Daniel Lemire's blog

, 2 min read

Peer review is an honor-based system

It would take too long to expose all of the flaws of peer review, here are some:

  • some work is just flat wrong because the reviewers cannot analyze all of the mathematical results, and because they cannot redo the experiments;
  • numerous researchers cheat, sometimes in small ways (“2 out of 3 experiments agree with by theory, let us drop the third one”), sometimes in big ways (“I don’t have time to run these experiments, so let me make up some data”);
  • peer review may perpetuate some biases and prevent researchers from putting into question some fundamental questions (“we decided that this is the right way, if you question it, you are a loony”).

However, for all its faults, peer review remains essential in science. I want other researchers to read and criticize my work. I enjoy it very much when people try to find flaws in my work. I think that my work is serious enough that when people point out flaws, I am usually aware of them at some level and I can respond easily (and enjoy the process).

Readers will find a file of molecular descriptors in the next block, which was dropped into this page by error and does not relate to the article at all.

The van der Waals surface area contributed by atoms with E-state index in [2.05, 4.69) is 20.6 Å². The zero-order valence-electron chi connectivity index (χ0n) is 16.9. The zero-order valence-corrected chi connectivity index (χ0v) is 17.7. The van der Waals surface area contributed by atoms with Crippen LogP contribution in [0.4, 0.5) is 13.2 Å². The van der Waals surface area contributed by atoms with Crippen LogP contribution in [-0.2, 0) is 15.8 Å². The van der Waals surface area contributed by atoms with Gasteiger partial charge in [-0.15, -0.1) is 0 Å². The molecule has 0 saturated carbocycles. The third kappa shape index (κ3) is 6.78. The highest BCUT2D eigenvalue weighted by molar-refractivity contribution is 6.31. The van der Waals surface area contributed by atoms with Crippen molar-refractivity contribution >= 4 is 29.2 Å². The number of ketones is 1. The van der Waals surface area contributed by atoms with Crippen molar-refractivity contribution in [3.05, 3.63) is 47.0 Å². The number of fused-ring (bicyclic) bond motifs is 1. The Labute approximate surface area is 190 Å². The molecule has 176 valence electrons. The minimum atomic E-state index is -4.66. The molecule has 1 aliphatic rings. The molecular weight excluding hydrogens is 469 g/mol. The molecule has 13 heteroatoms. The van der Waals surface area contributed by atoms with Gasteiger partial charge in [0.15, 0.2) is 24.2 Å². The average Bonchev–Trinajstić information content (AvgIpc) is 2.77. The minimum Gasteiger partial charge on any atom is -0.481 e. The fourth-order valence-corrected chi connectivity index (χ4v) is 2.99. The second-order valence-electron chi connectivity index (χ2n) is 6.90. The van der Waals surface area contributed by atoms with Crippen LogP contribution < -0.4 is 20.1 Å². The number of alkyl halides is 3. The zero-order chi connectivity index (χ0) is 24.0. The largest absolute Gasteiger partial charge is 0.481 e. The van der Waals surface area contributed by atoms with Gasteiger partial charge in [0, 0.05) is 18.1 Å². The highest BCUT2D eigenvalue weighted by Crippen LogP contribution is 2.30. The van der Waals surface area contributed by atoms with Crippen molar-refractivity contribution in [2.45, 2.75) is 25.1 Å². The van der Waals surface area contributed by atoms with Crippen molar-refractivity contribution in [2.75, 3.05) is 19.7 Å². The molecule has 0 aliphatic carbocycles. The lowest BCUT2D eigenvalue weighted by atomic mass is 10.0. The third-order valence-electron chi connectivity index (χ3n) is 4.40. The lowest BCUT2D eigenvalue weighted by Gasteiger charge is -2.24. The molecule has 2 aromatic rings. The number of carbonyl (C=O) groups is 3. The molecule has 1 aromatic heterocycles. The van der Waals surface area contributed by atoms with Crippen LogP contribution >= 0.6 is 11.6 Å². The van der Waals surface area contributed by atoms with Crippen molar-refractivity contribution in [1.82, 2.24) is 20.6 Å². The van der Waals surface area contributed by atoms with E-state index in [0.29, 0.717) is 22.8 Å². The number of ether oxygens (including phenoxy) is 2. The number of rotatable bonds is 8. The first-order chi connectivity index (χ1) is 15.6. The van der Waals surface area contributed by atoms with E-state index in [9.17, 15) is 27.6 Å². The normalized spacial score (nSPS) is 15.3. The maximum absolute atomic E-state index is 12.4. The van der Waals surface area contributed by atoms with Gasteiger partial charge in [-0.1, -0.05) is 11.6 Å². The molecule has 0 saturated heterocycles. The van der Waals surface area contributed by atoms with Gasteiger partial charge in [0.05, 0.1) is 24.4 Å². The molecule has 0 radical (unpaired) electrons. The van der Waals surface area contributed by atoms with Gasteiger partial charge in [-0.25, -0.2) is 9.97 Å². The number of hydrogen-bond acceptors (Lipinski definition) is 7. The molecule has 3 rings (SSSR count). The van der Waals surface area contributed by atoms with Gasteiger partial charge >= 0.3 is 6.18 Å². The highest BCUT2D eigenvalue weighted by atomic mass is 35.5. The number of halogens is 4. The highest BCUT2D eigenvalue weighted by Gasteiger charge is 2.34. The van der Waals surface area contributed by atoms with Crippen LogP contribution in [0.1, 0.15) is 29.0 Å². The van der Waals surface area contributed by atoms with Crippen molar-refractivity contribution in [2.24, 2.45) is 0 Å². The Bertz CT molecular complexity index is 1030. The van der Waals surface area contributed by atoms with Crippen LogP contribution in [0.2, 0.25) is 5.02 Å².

The type of peer review I do not enjoy is the country-club approach: 1) does the paper agrees with the goals and views of the reviewers 2) is the paper written by someone we can respect? Fortunately, you can navigate the system and stay away (mostly) from country-club peer review.

But why do I still like peer review despite its obvious flaws? Because I see it as an honor-based system. In such a system, you have to accept that there will be cheaters. A lot of them. And there will lots of mistakes. All we have to do is be open about it. That is, you cannot say “but my work was peer reviewed so you cannot question it!” or “I am very good, look at these prestigious publications!”. The peer review is there to help the authors. It is not, however, an insurance against fraud or mistakes. I like peer review because it helps me become better, but I do not use the system to determine how good someone else is.

So, what do we do if we want to know how good someone is? You read his work. You reproduce his experiments. You redo his math. Of course, this scales poorly. If you have to hire someone, you cannot read the work of 50 or 500 candidates. So? I think we have to be realistic. It is hard to know how good someone is. You can get to know 10 or 20 researchers in your life. That is about all.

Hiring processes are flawed. You will hire cheaters. Get over it.